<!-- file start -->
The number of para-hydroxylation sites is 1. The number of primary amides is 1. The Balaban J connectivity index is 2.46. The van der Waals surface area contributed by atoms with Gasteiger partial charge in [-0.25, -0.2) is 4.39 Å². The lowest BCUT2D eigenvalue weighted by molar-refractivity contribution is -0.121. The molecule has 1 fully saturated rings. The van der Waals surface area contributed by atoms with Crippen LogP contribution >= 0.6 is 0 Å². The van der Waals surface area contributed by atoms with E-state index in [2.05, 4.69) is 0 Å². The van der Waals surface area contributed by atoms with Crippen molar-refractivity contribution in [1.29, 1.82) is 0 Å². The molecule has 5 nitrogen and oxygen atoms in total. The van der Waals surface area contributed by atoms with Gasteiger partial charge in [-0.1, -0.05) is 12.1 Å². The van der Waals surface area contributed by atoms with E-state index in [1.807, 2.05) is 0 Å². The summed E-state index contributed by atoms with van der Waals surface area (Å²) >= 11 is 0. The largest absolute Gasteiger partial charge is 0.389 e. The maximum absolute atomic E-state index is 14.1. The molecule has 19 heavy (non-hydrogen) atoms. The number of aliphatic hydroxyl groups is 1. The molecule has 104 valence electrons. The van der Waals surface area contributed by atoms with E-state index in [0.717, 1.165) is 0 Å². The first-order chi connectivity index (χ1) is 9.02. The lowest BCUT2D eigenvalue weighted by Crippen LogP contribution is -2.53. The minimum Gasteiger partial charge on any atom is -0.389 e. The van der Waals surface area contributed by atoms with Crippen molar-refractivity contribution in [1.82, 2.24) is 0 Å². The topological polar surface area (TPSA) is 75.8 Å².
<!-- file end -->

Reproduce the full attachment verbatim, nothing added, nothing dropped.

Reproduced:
The number of para-hydroxylation sites is 1. The number of primary amides is 1. The Balaban J connectivity index is 2.46. The van der Waals surface area contributed by atoms with Gasteiger partial charge in [-0.25, -0.2) is 4.39 Å². The lowest BCUT2D eigenvalue weighted by molar-refractivity contribution is -0.121. The molecule has 1 fully saturated rings. The van der Waals surface area contributed by atoms with Crippen LogP contribution >= 0.6 is 0 Å². The van der Waals surface area contributed by atoms with E-state index in [2.05, 4.69) is 0 Å². The van der Waals surface area contributed by atoms with Crippen molar-refractivity contribution in [1.29, 1.82) is 0 Å². The molecule has 5 nitrogen and oxygen atoms in total. The van der Waals surface area contributed by atoms with Gasteiger partial charge in [-0.1, -0.05) is 12.1 Å². The van der Waals surface area contributed by atoms with E-state index in [1.807, 2.05) is 0 Å². The summed E-state index contributed by atoms with van der Waals surface area (Å²) >= 11 is 0. The largest absolute Gasteiger partial charge is 0.389 e. The maximum absolute atomic E-state index is 14.1. The molecule has 19 heavy (non-hydrogen) atoms. The number of aliphatic hydroxyl groups is 1. The molecule has 104 valence electrons. The van der Waals surface area contributed by atoms with E-state index in [0.717, 1.165) is 0 Å². The first-order chi connectivity index (χ1) is 9.02. The lowest BCUT2D eigenvalue weighted by Crippen LogP contribution is -2.53. The minimum Gasteiger partial charge on any atom is -0.389 e. The van der Waals surface area contributed by atoms with Crippen molar-refractivity contribution in [1.82, 2.24) is 0 Å². The topological polar surface area (TPSA) is 75.8 Å².